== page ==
Saturday, September 17, 2011


(with added commentary by Cralan Kelder & Kent Johnson)

Cralan (in Amsterdam): I'm not sure i understand, how did you build a stone staircase?

new river rock? how did you shape it, or shape the stones? are they stones that were formed from human activity in the past, like cut.

Bob: Good questions!

I've never shaped a stone in all my working life with stone.

I take what I receive, make it work.

You remember our road in relation to the river — it's down over a high river bank (thank goodness).

Many trees came down full length with Irene and the flood, they lodged on an island we have in the middle of the river. Ravaged half the island in the process (took it away, gave us a new stone bed).

I began cutting the trees for firewood the past two weeks, but have to lug it to the bank and somehow get it up to the road. For some years now always cutting driftwood down there I have cut trees and split all the wood right on site. . .then between us, we carry the wood to the bank and I throw it up to Susan on the road. 15 feet or so.

That process is getting old with so much wood, and we're no younger. So I hand dug out a passage-way up the bank (think channel) and scalloped out sections for building in stone stairs, until I reached the road. Hook or crook. It's a dandy little piece of natural furniture, and right you are: all the stones (best flat) came down with Irene. I had used up all the flat stones available before Irene for other jobs.

Now it's cutting the trees to four foot length and shouldering that up the stairs to the road and the pickup truck. When the trees become larger (they will) I'll shorten the log length to 2 feet or less and split it right there and lug those splits up the stairs.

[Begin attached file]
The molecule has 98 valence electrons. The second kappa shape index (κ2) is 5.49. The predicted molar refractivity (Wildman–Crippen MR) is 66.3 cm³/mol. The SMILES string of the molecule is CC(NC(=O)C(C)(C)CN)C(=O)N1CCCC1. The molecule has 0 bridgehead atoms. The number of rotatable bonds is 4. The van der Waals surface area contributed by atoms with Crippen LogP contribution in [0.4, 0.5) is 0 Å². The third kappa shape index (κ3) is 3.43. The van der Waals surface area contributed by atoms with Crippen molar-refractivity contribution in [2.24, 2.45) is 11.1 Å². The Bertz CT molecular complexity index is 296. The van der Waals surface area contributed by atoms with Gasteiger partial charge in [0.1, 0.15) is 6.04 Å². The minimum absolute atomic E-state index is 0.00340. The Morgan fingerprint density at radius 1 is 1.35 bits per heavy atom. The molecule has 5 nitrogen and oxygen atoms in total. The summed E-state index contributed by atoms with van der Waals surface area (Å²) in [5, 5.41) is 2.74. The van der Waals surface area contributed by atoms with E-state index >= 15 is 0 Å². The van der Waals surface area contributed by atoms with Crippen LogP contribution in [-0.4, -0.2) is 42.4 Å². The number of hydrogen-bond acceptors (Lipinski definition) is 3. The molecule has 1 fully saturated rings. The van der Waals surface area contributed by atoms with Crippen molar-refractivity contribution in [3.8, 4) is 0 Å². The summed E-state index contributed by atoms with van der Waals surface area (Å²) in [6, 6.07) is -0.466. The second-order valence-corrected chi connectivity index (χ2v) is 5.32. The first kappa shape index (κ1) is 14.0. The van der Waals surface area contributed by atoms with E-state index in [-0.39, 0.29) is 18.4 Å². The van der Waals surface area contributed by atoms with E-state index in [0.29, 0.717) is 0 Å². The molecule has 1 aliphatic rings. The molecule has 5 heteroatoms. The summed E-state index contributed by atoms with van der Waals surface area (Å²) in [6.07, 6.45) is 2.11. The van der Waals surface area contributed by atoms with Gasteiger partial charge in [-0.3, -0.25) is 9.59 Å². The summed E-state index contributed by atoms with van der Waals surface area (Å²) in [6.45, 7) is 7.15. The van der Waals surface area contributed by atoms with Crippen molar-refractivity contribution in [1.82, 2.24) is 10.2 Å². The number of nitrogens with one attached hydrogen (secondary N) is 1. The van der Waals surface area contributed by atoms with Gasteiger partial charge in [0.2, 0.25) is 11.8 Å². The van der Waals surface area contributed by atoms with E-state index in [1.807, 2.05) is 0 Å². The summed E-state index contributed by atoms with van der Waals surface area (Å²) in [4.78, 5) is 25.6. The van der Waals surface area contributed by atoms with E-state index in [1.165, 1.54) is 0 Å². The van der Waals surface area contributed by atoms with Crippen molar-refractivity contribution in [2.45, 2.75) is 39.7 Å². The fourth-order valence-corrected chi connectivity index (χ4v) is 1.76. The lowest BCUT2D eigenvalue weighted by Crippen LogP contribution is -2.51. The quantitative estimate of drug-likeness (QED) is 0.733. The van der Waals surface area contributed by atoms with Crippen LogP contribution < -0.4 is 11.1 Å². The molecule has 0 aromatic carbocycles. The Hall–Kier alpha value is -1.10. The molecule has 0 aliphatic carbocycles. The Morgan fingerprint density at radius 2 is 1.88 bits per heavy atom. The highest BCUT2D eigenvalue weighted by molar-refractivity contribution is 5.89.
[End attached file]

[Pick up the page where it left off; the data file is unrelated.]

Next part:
I had one worker pass by and it seemed like he was laughing at my stone tomfoolery. There's always a cynic.

Poetry best, Bob (liked your new one out of Africa)

Kent (also involved in separate cover, unrelated, same subject though):


I love the notion of cutting the stone stairway into the hill to bring the wood up. Something about form as an extension of content, there... Or is that the other way around? Or is it both, always?

Bob (subject matter on the email "Creelyish"):

I was down on the river today finishing up on building this stone staircase and had your crystal clear re-action to this job: "Something about form as an extension of content, there..."

I have to say, only from you this would arrive!

And I lugged more logs up the stone steps.




Kent Johnson & Cralan Kelder are both poets, memoirists, inventors, wiseguys, and everything they've published is important

some photos © bob & susan arnold